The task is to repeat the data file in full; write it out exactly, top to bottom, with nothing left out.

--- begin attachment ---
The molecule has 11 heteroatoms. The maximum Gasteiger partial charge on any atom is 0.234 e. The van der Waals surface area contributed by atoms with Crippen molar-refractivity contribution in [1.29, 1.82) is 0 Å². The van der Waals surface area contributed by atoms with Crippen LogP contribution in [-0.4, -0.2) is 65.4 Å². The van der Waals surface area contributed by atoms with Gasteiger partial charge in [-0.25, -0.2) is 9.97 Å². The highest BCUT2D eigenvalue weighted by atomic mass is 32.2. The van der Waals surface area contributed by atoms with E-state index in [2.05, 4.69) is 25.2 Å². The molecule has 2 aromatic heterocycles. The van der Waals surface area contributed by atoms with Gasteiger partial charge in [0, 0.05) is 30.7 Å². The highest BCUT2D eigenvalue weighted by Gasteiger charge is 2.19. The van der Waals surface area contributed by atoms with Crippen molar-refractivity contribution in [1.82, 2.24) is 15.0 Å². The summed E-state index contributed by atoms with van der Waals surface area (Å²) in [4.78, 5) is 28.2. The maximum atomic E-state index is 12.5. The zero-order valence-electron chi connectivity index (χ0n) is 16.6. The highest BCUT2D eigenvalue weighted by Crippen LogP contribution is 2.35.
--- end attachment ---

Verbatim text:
The molecule has 11 heteroatoms. The maximum Gasteiger partial charge on any atom is 0.234 e. The van der Waals surface area contributed by atoms with Crippen molar-refractivity contribution in [1.29, 1.82) is 0 Å². The van der Waals surface area contributed by atoms with Crippen LogP contribution in [-0.4, -0.2) is 65.4 Å². The van der Waals surface area contributed by atoms with Gasteiger partial charge in [-0.25, -0.2) is 9.97 Å². The highest BCUT2D eigenvalue weighted by atomic mass is 32.2. The van der Waals surface area contributed by atoms with E-state index in [2.05, 4.69) is 25.2 Å². The molecule has 2 aromatic heterocycles. The van der Waals surface area contributed by atoms with Gasteiger partial charge in [0, 0.05) is 30.7 Å². The highest BCUT2D eigenvalue weighted by Gasteiger charge is 2.19. The van der Waals surface area contributed by atoms with Crippen molar-refractivity contribution in [1.82, 2.24) is 15.0 Å². The summed E-state index contributed by atoms with van der Waals surface area (Å²) in [4.78, 5) is 28.2. The maximum atomic E-state index is 12.5. The zero-order valence-electron chi connectivity index (χ0n) is 16.6. The highest BCUT2D eigenvalue weighted by Crippen LogP contribution is 2.35.